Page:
Roman culture was a performance culture and the Circus Maximus was its grandest stage. The earliest chariot races were said to have been held in the Vallis Murcia at Rome’s founding in the context of religious ritual, and the Circus Maximus remained a hallowed venue for the renewal of Rome’s religious identity though the performance of public ceremonial events, such as the pompa circensis. As spectators, Romans not only bore witness to such choreographed set-pieces with their numenous casts, but also became engaged participants – indeed, actors – in performances that encouraged the communal reenactment of the city’s deep past. At the same time, the official theology embedded in such processions might also provoke individual, unscripted responses from audience members, as we know from Ovid (Amores 3.2.44-54), among others. Processions such as the pompa circensis can thus be thought of as “performed theology,” one “embedded and embodied in sacred places and ritual practice – theology was material and especially performed”. For these reasons, the circus is a rich site for undertaking an archaeological approach to religious performance in the Roman world. This paper looks at the structure of the circus itself and select material culture related to the games, including devotional objects and souvenirs, in order to consider how they embody official protocols of seeing as well as highly personalized responses. For while it is clear that the ceremonial events at the circus, such as the pompae, were intended to act as signposts to a shared history and in this way to promote social cohesion and collective “identity,” these same events also had the potential to trigger associations and catalyze memories for individual Romans, like Ovid. Such experiences could be embodied in their gestural responses in the stands or enshrined through the material artifacts they purchased, commissioned and dedicated.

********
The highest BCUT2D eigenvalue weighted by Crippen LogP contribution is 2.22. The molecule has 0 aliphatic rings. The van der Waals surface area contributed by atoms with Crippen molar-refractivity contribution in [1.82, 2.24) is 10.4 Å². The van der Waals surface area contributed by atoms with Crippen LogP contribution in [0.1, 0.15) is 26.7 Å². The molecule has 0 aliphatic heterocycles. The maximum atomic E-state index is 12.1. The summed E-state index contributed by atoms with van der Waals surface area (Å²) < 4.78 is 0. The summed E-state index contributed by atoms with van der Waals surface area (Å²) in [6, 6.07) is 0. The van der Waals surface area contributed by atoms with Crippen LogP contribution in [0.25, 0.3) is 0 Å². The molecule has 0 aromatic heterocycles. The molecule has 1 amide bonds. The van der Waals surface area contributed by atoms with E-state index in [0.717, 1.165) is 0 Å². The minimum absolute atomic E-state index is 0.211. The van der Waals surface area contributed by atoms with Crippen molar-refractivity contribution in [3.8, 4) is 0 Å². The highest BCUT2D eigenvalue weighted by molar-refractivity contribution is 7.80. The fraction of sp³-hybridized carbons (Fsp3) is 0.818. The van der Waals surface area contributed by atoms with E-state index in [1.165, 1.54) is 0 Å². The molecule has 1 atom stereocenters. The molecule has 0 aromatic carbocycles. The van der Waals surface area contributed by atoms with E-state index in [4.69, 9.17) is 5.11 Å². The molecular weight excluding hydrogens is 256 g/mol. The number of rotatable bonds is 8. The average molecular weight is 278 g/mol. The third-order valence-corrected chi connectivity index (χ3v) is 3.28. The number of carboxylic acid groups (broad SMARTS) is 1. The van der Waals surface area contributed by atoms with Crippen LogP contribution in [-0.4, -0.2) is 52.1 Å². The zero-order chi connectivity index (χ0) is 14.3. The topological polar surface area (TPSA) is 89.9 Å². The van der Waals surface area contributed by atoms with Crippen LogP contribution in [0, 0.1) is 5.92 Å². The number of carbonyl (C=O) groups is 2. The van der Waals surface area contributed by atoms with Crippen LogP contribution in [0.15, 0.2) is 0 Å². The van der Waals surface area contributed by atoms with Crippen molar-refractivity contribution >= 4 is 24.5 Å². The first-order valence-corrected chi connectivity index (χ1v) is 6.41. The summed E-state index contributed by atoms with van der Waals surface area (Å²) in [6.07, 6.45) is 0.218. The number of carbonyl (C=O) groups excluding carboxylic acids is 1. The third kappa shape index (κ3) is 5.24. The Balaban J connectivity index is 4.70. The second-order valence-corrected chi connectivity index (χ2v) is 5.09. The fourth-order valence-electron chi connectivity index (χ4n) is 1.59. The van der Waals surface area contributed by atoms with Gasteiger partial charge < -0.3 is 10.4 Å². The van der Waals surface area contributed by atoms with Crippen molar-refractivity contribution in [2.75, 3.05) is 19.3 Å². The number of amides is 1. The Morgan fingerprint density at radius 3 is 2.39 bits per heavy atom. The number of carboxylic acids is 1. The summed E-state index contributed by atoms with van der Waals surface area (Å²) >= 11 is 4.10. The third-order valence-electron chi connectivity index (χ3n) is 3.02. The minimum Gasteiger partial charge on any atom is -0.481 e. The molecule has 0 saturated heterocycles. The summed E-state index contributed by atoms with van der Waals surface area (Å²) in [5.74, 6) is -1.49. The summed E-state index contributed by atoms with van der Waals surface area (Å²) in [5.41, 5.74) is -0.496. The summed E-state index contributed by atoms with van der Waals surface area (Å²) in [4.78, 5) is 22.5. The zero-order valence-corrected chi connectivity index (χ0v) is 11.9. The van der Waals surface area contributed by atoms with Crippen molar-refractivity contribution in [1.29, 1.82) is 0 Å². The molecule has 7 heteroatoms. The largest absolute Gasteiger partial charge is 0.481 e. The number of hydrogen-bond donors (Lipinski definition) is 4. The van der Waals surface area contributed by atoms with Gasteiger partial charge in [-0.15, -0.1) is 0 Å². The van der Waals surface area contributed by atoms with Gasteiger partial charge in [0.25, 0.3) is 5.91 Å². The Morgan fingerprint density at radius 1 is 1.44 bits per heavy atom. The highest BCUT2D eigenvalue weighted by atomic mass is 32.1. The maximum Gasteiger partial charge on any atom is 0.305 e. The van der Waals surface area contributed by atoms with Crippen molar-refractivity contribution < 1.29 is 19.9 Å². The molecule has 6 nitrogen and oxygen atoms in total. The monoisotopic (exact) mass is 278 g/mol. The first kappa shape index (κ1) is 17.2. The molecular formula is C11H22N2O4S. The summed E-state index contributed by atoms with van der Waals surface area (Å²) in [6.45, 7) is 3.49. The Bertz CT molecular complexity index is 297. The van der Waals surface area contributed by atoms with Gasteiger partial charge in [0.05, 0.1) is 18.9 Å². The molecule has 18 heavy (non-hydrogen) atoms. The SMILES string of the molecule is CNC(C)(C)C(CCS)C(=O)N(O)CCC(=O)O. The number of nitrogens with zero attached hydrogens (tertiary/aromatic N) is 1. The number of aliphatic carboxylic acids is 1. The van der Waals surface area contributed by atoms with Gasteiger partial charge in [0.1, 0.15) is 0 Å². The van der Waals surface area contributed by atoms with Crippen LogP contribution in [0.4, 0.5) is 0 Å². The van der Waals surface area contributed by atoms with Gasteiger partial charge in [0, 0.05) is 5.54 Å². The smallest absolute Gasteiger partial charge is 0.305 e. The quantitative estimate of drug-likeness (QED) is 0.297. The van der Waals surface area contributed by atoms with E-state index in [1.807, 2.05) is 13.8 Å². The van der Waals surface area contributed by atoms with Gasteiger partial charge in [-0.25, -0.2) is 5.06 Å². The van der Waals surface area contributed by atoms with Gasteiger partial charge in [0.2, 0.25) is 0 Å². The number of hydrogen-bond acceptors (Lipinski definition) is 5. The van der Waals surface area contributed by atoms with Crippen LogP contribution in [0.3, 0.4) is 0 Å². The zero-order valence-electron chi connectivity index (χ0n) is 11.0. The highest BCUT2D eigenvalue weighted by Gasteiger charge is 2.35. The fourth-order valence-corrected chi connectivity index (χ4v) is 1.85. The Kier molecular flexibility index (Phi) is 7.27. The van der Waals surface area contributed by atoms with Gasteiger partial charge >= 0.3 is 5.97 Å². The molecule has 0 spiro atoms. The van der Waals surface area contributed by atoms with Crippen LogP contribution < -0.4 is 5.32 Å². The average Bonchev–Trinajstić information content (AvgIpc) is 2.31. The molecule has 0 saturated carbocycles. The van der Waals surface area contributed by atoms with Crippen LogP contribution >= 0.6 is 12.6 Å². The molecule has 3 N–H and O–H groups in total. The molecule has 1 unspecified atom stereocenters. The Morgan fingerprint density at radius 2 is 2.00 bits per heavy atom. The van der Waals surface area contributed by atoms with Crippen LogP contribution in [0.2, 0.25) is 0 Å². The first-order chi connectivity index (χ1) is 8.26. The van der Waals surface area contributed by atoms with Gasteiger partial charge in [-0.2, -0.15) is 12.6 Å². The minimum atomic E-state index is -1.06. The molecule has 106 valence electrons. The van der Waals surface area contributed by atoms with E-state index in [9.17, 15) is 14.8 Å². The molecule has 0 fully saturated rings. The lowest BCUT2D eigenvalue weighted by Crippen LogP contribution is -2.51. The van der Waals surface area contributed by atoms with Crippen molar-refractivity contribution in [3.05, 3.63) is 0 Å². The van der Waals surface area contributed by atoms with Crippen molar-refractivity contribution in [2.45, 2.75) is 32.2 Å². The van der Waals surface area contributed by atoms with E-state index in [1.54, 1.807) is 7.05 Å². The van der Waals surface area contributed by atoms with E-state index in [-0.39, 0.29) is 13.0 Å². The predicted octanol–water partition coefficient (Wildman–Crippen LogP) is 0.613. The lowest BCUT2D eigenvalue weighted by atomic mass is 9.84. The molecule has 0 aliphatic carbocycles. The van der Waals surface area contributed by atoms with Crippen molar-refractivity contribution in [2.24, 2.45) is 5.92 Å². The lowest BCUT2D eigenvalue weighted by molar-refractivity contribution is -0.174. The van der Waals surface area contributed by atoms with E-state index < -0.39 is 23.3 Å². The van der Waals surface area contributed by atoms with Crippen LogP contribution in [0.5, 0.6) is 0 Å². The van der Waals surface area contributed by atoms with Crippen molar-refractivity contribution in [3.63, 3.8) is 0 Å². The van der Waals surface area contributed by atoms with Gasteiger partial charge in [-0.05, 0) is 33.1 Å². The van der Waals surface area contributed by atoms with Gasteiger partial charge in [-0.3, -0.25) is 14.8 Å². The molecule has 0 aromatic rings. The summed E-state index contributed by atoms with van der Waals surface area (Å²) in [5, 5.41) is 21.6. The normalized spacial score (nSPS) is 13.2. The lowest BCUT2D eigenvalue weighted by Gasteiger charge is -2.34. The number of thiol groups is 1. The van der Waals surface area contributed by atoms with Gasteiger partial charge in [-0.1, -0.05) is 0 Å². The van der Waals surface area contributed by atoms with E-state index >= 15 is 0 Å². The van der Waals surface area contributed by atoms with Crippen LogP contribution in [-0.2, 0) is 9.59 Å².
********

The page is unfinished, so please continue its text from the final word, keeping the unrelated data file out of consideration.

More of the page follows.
“Stirring Scenes: Performing Religion in the Roman East”